“Integrity is doing the right thing, even when no one is watching” (C. S. Lewis). Someone else said that integrity is choosing your thoughts and actions based on values rather than personal gain. But the most practical definition is from Brene Brown: “Integrity is choosing courage over comfort; choosing what is right over what is fun, fast, or easy; and choosing to practice our values rather than simply professing them.”
A person with integrity firmly adheres to a strict code of moral and ethical values. Integrity is needed in every career, calling and profession. Whether you are a physician or a plumber; a carpenter or an attorney, a coach or a pastor; integrity is essential.
Parents especially need integrity. Children are not born with it, but learn it as they observe their parents. Above all, people who name the name of Jesus must display integrity. It is part and parcel with godly character and a Christ-honoring life. So, how can we develop and maintain integrity in life?
Paul helps us in Philippians 4:8, as he addresses things that happen in our minds—because integrity begins there. Howard Hendricks used to say, “You are not what you think you are—what you think—you are!” People are what they are and do what they do because of what they think. Every deed begins as a thought.
So, if God can help the way we think, it will impact what we do, and alter the way we live. Paul shares six important traits for godly living that we must consider, if we would live with integrity. You must dwell on…
1st “Whatever is TRUE”
Things that are true are opposite of dishonest, deceptive, and phony things. People who speak truth, regardless of feelings or company, always stand out, often alone. When Paul suggests thinking on whatever is true, he is not talking about academic truth, but a lifestyle of honest, godly conversation and living.
A true Christian will seek to “speak the truth in love” (Eph. 4:15). Truth and love always need to be kept together. If you cannot speak truth in love, you may not need to speak at all. Don’t be the one who “speaks rashly like the thrusts of a sword,” but like “the tongue of the wise [that] brings healing” (Proverbs 12:18). Soften the truth with love and blend it with a lot of grace.
2nd “Whatever is HONORABLE”
This word means noble, dignified and worthy of respect. If you want to live a life of holiness and integrity—begin with honesty. Being honorable means, not only speaking truth but also possessing proper motives, manners and morals.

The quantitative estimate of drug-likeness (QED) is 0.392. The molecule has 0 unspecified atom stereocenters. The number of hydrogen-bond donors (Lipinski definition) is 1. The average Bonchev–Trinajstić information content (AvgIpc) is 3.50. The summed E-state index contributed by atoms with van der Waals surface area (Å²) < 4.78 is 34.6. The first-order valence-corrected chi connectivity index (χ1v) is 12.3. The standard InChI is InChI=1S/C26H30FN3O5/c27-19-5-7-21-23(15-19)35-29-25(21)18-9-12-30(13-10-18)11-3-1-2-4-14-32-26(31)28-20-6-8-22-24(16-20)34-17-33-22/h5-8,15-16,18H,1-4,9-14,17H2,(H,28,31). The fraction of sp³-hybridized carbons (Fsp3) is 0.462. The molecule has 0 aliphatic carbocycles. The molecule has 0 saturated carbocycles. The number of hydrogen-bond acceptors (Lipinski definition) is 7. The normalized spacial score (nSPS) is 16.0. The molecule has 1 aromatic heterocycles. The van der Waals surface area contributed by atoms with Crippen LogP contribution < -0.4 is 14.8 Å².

We are surrounded by a cesspool of vulgar, shallow and shameful things that dishonor God and man. Words and statements with double meanings pollute the mind, but noble and honorable thoughts lead us to higher ground. Honorable people have nothing to hide and nothing to fear because their lives are open books. Focus on—dwell on—doing things honorably.
3rd “Whatever is RIGHT”
Being right or just is connected with conforming to God’s standard or character. It means seeking to do what Christ would do…doing what God would approve. Dwell on being fair in dealing with others by treating them with respect, kindness and thoughtfulness. Churches should make it their goal to be honorable in dealing with all people; that is to do what is just and right for them.
4th “Whatever is PURE”
Think about—dwell on—things that are pure and undefiled. The word for pure is related to the word translated “holy.” We need to keep our minds scrubbed clean and disciplined enough to resist tempting thoughts about promiscuous things. If you struggle with this in your thought-life, stop and think of the effects your failure would have on others—defaming the Lord who redeemed you; disappointing the wife or husband who trusts you; destroying your example with your children; bringing shame to your family; hindering your testimony to the lost; hurting your church family and its reputation; and on and on. Start doing what is right. Focus your mind on things that are holy and pure.
5th “Whatever is LOVELY”
We are also to dwell on things that are lovely—pleasing or pleasant. God wants believers to live attractive lives of generosity, kindness and compassion. This results in them being agreeable and amiable—living lives that bring pleasure and delight to others. The word “lovely” almost sounds feminine, but basically means to be congenial and enjoyable. It is what promotes peace rather than conflict. Christians who have lovely character attract believers and unbelievers alike.
6th “Whatever is of GOOD REPORT”
This word speaks of things that are admirable, commendable or praiseworthy. We are to consider ways to maintain a godly reputation and give a good report. We would rather be around people who give good reports than those who constantly judge and criticize others. I can make a list of people who have made a difference in my life, and almost all of them were admirable, encouraging and shared a “good report.” That is what we need to think about!
No matter how many difficulties and disappointments we face, focusing our minds on things that build our character and make us more Christ-like will bless our lives and others. If you look closely, you can see the Lord Jesus in all six of these traits. Everything that is true, noble, just, pure, lovely, of good report, virtuous and praiseworthy is found in Him. And we are called to follow him, and strive to “take every thought captive to the obedience of Christ” (2 Corinthians 10:5). Dwell on these things!